The Max Grindr Experience
Why do gay men always end up talking about dicks?
by MAX GIBSON
A few months ago, I downloaded Grindr for the fifth time. I had uninstalled it out of frustration. Frustration at the fact that most of the guys on Grindr in the Upper Valley, a mostly remote region of Vermont and New Hampshire, are over thirty. Frustration at the fact that most of the guys under thirty are closeted. Frustration at the fact that the small number of under-thirty, out-of-the-closet guys are either A) too scared to actually meet me in person or B) so sexually aggressive that I’m scared to meet them in person.
This time would be different. Not wanting to attract the inevitable dick pics from the more audacious “daddies,” I tried to make my profile as unflirtatious as possible. For my profile photo, I chose a picture of me, smiling, in front of an American flag—patriotic, clean, nonsexual.
The contents of my profile:
20 years old
6’1” 165 lbs
I’m writing about gay life in the upper valley. If you feel like sharing…
…your story, hit me up. Not a journalist, can be discreet. Not just a writer, also here for friends/romantic prospects.
I thought the “stats” section (age, height, weight, race, body type, relationship status) was required (it’s not), and I chose to be honest in those fields, letting myself stroke my ego a bit with the “Toned” part. I made a few flamingly obvious missteps:
1) Using the word “discreet.” Closeted guys thought I was indirectly propositioning them.
2) Claiming that I was “not a journalist.” This was just false. Although I didn’t work for a newspaper, I was definitely not not a journalist in the way I approached these men.
3) That last part: “also here for friends/romantic prospects.” At the time, I just had to hang on to that. Call me an optimist. I thought, “Maybe this time, Grindr might actually work for me.”
While waiting for my profile photo to be approved (No nudity or underwear allowed: I passed), I ventured over to the main screen of the app, which I’ve begun calling the Marketplace. It’s a three-column array of square photos. Each square represents a different profile, each profile a different gay/bi/“straight”/“questioning” man in my area. Scroll down and the pictures keep coming: Faces, lips, nipples, dogs, playing cards, biceps, eyes, rainbow martini glasses, sunsets, feet. Some pictures have text overlaid: D17, Str8 curious, I <3 pussies, Me, Mikey, Jeff, Suck my D**K, Country farmboy. Pictures are arranged based on proximity. People closest to you appear on top; scroll down for people farther and farther away.
My Grindr Marketplace begins with Instagrammed portraits of undergrads, some with shirts, some without shirts. Next, the grad students recently returned from their world travels, posing in front of infinity pools, African mountain ranges, crumbling wonders of the ancient world. Scroll down a little farther to exit Dartmouth and enter the real Upper Valley: mustachioed or bearded middle-aged men in white t-shirts, all of them in beds, bathrooms, or closets; the occasional isolated young man with a profile description along the lines of, “Is anybody out there?”; a smattering of photo-less profiles—the “discreet” high school students and their “discreet” fathers; a “Cuddle Behr” in the driver’s seat of a luxury SUV wearing gas-station sunglasses and a consciously scruffy red beard; a bicep bulging out of a torn black shirtsleeve that holds up a fist with a chunky gold wedding ring; “Ducky,” with womanly shoulder-length hair, who smiles with his mouth while his blue eyes stare emptily at the camera; a hairy, muscular chest; a shaved, muscular chest; a cartoon of a bald eagle that is hopefully not a tattoo; a balding forehead with sunglasses; the bottom half of an army uniform tucked into tan work boots; a rainbow flag rippling in a blizzard.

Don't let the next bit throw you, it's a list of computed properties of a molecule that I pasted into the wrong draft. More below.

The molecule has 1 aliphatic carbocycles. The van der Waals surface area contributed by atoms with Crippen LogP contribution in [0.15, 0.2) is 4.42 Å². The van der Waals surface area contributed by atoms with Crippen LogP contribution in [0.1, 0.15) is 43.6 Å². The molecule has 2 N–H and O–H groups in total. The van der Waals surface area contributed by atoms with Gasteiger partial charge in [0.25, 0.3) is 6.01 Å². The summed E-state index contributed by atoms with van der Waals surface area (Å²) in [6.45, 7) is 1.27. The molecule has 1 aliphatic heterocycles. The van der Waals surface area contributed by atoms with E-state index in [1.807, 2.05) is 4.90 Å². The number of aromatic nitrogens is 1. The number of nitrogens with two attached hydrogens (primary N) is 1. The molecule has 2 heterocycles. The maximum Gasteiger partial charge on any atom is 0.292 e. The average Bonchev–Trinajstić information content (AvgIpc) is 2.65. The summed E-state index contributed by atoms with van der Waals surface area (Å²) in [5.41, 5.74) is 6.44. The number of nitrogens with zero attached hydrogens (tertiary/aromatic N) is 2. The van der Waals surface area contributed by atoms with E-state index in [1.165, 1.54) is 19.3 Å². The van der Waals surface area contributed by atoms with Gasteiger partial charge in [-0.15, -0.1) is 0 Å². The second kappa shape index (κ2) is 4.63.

My first bite came quickly. Profile name: Go Sox!, 5’9” 163 lbs, White, Looking For: Chat, Dates, Friends, Networking. The picture was of a mid-to-late thirties man in a Harvard t-shirt, smiling mischievously at the camera. He was crouching like a burglar in the sexual health aisle of a Walmart, struggling to keep five jumbo boxes of LifeStyles condoms from falling out of his arms.
Hi, he began.
Nothing much. Just got outta class. You?
Not much… Boned up
That was the end of the conversation.
The first person I messaged was Dave, 25 miles away, 50 years old, 6’2” 160 lbs, White in an Open Relationship. Headline: Book research. About: What was your “growing up gay” experience like? Researching for possible new book. Contact me to learn more.
It appears we have similar agendas… I pressed Send and worried the message might come off as flirtatious.
Dave responded, Apparently, but from a different angle. However, I’ve had zero luck in getting kids on grindr to talk. They seem to have the idea that this is just a subterfuge to get in their pants. ‘Stranger danger’ still lives in their hearts.